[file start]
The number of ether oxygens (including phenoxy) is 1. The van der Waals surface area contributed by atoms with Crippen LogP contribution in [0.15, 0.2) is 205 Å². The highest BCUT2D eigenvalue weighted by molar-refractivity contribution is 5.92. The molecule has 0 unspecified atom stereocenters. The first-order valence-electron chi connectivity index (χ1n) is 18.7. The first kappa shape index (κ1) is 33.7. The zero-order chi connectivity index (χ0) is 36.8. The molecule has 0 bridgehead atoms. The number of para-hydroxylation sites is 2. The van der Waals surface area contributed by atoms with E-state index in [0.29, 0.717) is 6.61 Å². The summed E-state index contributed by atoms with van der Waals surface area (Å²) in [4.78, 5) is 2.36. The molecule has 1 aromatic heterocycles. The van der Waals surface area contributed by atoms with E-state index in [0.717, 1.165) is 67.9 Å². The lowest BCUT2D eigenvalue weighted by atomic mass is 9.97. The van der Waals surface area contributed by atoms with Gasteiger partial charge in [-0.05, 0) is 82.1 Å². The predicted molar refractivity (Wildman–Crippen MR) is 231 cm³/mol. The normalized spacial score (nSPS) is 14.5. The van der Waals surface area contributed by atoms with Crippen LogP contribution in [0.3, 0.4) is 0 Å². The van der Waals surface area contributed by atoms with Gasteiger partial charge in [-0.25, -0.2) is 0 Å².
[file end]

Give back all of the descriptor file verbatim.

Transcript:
The number of ether oxygens (including phenoxy) is 1. The van der Waals surface area contributed by atoms with Crippen LogP contribution in [0.15, 0.2) is 205 Å². The highest BCUT2D eigenvalue weighted by molar-refractivity contribution is 5.92. The molecule has 0 unspecified atom stereocenters. The first-order valence-electron chi connectivity index (χ1n) is 18.7. The first kappa shape index (κ1) is 33.7. The zero-order chi connectivity index (χ0) is 36.8. The molecule has 0 bridgehead atoms. The number of para-hydroxylation sites is 2. The van der Waals surface area contributed by atoms with E-state index in [0.29, 0.717) is 6.61 Å². The summed E-state index contributed by atoms with van der Waals surface area (Å²) in [4.78, 5) is 2.36. The molecule has 1 aromatic heterocycles. The van der Waals surface area contributed by atoms with E-state index in [0.717, 1.165) is 67.9 Å². The lowest BCUT2D eigenvalue weighted by atomic mass is 9.97. The van der Waals surface area contributed by atoms with Gasteiger partial charge in [-0.05, 0) is 82.1 Å². The predicted molar refractivity (Wildman–Crippen MR) is 231 cm³/mol. The normalized spacial score (nSPS) is 14.5. The van der Waals surface area contributed by atoms with Crippen LogP contribution in [0.3, 0.4) is 0 Å². The van der Waals surface area contributed by atoms with Gasteiger partial charge in [-0.25, -0.2) is 0 Å².